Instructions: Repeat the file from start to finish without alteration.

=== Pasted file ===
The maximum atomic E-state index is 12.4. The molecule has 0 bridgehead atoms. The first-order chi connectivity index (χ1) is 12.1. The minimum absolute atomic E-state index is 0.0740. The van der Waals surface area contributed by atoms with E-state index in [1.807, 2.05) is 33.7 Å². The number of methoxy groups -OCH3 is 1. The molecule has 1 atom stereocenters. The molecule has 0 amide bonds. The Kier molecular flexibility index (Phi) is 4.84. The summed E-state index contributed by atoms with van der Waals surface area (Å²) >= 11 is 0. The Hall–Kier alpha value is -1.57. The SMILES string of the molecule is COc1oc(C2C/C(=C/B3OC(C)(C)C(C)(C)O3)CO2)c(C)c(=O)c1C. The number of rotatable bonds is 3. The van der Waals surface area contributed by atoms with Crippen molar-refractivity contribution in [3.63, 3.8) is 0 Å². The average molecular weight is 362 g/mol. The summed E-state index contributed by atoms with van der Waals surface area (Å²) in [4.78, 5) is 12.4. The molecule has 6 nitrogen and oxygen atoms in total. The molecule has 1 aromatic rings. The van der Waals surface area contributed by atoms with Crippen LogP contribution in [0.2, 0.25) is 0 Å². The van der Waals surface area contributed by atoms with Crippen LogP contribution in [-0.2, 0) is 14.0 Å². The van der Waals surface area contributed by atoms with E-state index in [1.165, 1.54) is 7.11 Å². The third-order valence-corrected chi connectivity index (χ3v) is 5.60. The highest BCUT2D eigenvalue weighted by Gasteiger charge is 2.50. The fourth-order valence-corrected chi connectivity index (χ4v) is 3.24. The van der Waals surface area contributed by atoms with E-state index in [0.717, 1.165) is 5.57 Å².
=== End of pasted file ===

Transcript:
The maximum atomic E-state index is 12.4. The molecule has 0 bridgehead atoms. The first-order chi connectivity index (χ1) is 12.1. The minimum absolute atomic E-state index is 0.0740. The van der Waals surface area contributed by atoms with E-state index in [1.807, 2.05) is 33.7 Å². The number of methoxy groups -OCH3 is 1. The molecule has 1 atom stereocenters. The molecule has 0 amide bonds. The Kier molecular flexibility index (Phi) is 4.84. The summed E-state index contributed by atoms with van der Waals surface area (Å²) >= 11 is 0. The Hall–Kier alpha value is -1.57. The SMILES string of the molecule is COc1oc(C2C/C(=C/B3OC(C)(C)C(C)(C)O3)CO2)c(C)c(=O)c1C. The number of rotatable bonds is 3. The van der Waals surface area contributed by atoms with Crippen molar-refractivity contribution in [3.63, 3.8) is 0 Å². The average molecular weight is 362 g/mol. The summed E-state index contributed by atoms with van der Waals surface area (Å²) in [4.78, 5) is 12.4. The molecule has 6 nitrogen and oxygen atoms in total. The molecule has 1 aromatic rings. The van der Waals surface area contributed by atoms with Crippen LogP contribution in [0.2, 0.25) is 0 Å². The van der Waals surface area contributed by atoms with Crippen LogP contribution in [-0.2, 0) is 14.0 Å². The van der Waals surface area contributed by atoms with E-state index in [1.165, 1.54) is 7.11 Å². The third-order valence-corrected chi connectivity index (χ3v) is 5.60. The highest BCUT2D eigenvalue weighted by Gasteiger charge is 2.50. The fourth-order valence-corrected chi connectivity index (χ4v) is 3.24. The van der Waals surface area contributed by atoms with E-state index in [0.717, 1.165) is 5.57 Å².